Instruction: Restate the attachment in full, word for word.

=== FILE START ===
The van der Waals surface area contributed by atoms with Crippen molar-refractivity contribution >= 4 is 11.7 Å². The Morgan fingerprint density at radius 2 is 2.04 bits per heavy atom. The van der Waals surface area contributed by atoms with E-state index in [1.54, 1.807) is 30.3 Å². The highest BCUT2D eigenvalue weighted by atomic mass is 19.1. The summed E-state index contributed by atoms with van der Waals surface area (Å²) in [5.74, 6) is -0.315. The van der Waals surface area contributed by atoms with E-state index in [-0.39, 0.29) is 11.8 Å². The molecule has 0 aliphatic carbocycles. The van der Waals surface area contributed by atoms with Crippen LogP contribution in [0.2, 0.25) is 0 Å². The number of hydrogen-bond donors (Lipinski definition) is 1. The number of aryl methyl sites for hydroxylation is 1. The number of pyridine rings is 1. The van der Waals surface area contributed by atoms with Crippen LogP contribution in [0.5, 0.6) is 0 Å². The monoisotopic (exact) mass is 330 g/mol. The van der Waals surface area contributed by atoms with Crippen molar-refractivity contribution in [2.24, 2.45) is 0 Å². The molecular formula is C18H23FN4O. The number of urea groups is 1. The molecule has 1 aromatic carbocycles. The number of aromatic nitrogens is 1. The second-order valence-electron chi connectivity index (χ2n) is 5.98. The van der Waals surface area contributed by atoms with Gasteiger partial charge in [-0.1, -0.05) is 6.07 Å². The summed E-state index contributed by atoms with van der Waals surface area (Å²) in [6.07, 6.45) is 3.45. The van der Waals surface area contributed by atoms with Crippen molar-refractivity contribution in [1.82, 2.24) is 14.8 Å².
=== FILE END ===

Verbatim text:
The van der Waals surface area contributed by atoms with Crippen molar-refractivity contribution >= 4 is 11.7 Å². The Morgan fingerprint density at radius 2 is 2.04 bits per heavy atom. The van der Waals surface area contributed by atoms with E-state index in [1.54, 1.807) is 30.3 Å². The highest BCUT2D eigenvalue weighted by atomic mass is 19.1. The summed E-state index contributed by atoms with van der Waals surface area (Å²) in [5.74, 6) is -0.315. The van der Waals surface area contributed by atoms with E-state index in [-0.39, 0.29) is 11.8 Å². The molecule has 0 aliphatic carbocycles. The van der Waals surface area contributed by atoms with Crippen LogP contribution in [0.2, 0.25) is 0 Å². The number of hydrogen-bond donors (Lipinski definition) is 1. The number of aryl methyl sites for hydroxylation is 1. The number of pyridine rings is 1. The van der Waals surface area contributed by atoms with Crippen LogP contribution in [0.5, 0.6) is 0 Å². The monoisotopic (exact) mass is 330 g/mol. The van der Waals surface area contributed by atoms with Crippen molar-refractivity contribution in [2.24, 2.45) is 0 Å². The molecular formula is C18H23FN4O. The number of urea groups is 1. The molecule has 1 aromatic carbocycles. The number of aromatic nitrogens is 1. The second-order valence-electron chi connectivity index (χ2n) is 5.98. The van der Waals surface area contributed by atoms with Gasteiger partial charge in [-0.1, -0.05) is 6.07 Å². The summed E-state index contributed by atoms with van der Waals surface area (Å²) in [6.07, 6.45) is 3.45. The van der Waals surface area contributed by atoms with Crippen molar-refractivity contribution in [1.82, 2.24) is 14.8 Å².